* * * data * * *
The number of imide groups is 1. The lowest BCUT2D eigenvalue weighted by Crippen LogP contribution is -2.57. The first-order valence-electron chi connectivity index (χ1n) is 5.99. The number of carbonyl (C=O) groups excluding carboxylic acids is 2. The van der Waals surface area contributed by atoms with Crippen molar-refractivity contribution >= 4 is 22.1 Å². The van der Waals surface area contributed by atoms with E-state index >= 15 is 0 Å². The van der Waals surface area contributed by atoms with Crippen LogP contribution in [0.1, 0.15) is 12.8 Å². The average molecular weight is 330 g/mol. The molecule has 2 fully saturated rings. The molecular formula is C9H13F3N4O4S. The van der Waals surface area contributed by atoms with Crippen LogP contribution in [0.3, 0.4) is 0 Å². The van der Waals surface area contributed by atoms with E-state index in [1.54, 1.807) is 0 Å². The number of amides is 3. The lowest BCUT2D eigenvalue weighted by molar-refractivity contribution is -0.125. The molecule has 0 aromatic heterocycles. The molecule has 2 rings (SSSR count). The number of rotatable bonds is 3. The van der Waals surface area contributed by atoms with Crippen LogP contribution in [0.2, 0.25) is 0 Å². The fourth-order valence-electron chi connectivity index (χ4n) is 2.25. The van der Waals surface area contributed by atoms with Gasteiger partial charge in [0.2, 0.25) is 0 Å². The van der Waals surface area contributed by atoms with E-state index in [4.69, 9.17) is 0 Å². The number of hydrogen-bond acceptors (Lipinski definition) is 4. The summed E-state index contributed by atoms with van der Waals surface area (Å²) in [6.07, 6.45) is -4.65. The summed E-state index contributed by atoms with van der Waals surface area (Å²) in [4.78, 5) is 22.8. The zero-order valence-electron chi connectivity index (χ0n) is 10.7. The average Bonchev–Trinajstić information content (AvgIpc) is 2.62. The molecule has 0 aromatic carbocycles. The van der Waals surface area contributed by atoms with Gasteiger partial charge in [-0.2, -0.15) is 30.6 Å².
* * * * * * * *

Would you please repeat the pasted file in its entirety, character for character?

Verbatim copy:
The number of imide groups is 1. The lowest BCUT2D eigenvalue weighted by Crippen LogP contribution is -2.57. The first-order valence-electron chi connectivity index (χ1n) is 5.99. The number of carbonyl (C=O) groups excluding carboxylic acids is 2. The van der Waals surface area contributed by atoms with Crippen molar-refractivity contribution >= 4 is 22.1 Å². The van der Waals surface area contributed by atoms with E-state index >= 15 is 0 Å². The van der Waals surface area contributed by atoms with Crippen LogP contribution in [0.1, 0.15) is 12.8 Å². The average molecular weight is 330 g/mol. The molecule has 2 fully saturated rings. The molecular formula is C9H13F3N4O4S. The van der Waals surface area contributed by atoms with Crippen LogP contribution in [0.3, 0.4) is 0 Å². The van der Waals surface area contributed by atoms with E-state index in [1.54, 1.807) is 0 Å². The number of amides is 3. The lowest BCUT2D eigenvalue weighted by molar-refractivity contribution is -0.125. The molecule has 0 aromatic heterocycles. The molecule has 2 rings (SSSR count). The number of rotatable bonds is 3. The van der Waals surface area contributed by atoms with Crippen LogP contribution in [0.2, 0.25) is 0 Å². The fourth-order valence-electron chi connectivity index (χ4n) is 2.25. The van der Waals surface area contributed by atoms with Gasteiger partial charge in [0.2, 0.25) is 0 Å². The van der Waals surface area contributed by atoms with E-state index in [4.69, 9.17) is 0 Å². The number of hydrogen-bond acceptors (Lipinski definition) is 4. The summed E-state index contributed by atoms with van der Waals surface area (Å²) in [6.07, 6.45) is -4.65. The summed E-state index contributed by atoms with van der Waals surface area (Å²) in [4.78, 5) is 22.8. The zero-order valence-electron chi connectivity index (χ0n) is 10.7. The average Bonchev–Trinajstić information content (AvgIpc) is 2.62. The molecule has 0 aromatic carbocycles. The van der Waals surface area contributed by atoms with Gasteiger partial charge in [-0.2, -0.15) is 30.6 Å².